In Eurocrypt 2018, Luykx and Preneel described hash-key-recovery and forgery attacks against polynomial hash based Wegman-Carter-Shoup (WCS) authenticators. Their attacks require
$$2^{n/2}$$
message-tag pairs and recover hash-key with probability about
$$1.34\, \times \, 2^{-n}$$
where n is the bit-size of the hash-key. Bernstein in Eurocrypt 2005 had provided an upper bound (known as Bernstein bound) of the maximum forgery advantages. The bound says that all adversaries making
$$O(2^{n/2})$$
queries of WCS can have maximum forgery advantage
$$O(2^{-n})$$
. So, Luykx and Preneel essentially analyze WCS in a range of query complexities where WCS is known to be perfectly secure. Here we revisit the bound and found that WCS remains secure against all adversaries making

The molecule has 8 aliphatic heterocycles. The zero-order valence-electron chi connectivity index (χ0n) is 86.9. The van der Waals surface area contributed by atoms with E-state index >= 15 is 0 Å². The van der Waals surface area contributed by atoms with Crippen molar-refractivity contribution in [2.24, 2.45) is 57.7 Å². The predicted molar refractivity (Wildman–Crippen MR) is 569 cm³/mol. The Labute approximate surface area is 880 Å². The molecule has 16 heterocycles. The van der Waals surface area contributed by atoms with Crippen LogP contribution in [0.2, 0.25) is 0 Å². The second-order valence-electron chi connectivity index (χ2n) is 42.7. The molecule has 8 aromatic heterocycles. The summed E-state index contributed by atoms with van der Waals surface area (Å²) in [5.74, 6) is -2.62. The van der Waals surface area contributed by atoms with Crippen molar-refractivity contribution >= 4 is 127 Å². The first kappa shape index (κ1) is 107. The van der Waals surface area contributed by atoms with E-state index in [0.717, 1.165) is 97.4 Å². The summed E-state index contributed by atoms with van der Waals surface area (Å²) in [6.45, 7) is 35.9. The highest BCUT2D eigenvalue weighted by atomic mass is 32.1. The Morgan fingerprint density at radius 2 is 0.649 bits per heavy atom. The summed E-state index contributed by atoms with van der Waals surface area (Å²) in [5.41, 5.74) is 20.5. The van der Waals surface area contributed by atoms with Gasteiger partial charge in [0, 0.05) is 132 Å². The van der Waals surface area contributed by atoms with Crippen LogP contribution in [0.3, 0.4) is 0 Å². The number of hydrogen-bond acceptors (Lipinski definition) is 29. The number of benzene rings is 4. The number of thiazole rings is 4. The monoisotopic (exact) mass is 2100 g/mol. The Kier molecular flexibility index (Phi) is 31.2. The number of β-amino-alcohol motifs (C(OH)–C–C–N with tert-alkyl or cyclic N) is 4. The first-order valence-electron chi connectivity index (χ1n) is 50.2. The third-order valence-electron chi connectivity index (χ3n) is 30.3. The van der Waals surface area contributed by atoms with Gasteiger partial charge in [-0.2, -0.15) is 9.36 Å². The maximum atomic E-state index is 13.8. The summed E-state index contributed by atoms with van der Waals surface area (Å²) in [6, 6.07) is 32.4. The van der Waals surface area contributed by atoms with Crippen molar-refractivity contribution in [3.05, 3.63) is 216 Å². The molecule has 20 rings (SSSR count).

$$q \ll \sqrt{n} \times 2^{n/2}$$
queries. So it would be meaningful to analyze adversaries with beyond birthday bound complexities.In this paper, we show that the Bernstein bound is tight by describing two attacks (one in the “chosen-plaintext model” and other in the “known-plaintext model”) which recover the hash-key (hence forges) with probability at leastbased on
$$\sqrt{n} \times 2^{n/2}$$
message-tag pairs. We also extend the forgery adversary to the Galois Counter Mode (or GCM). More precisely, we recover the hash-key of GCM with probability at least
$$\frac{1}{2}$$
based on only
$$\sqrt{\frac{n}{\ell }} \times 2^{n/2}$$
encryption queries, where
$$\ell $$
is the number of blocks present in encryption queries.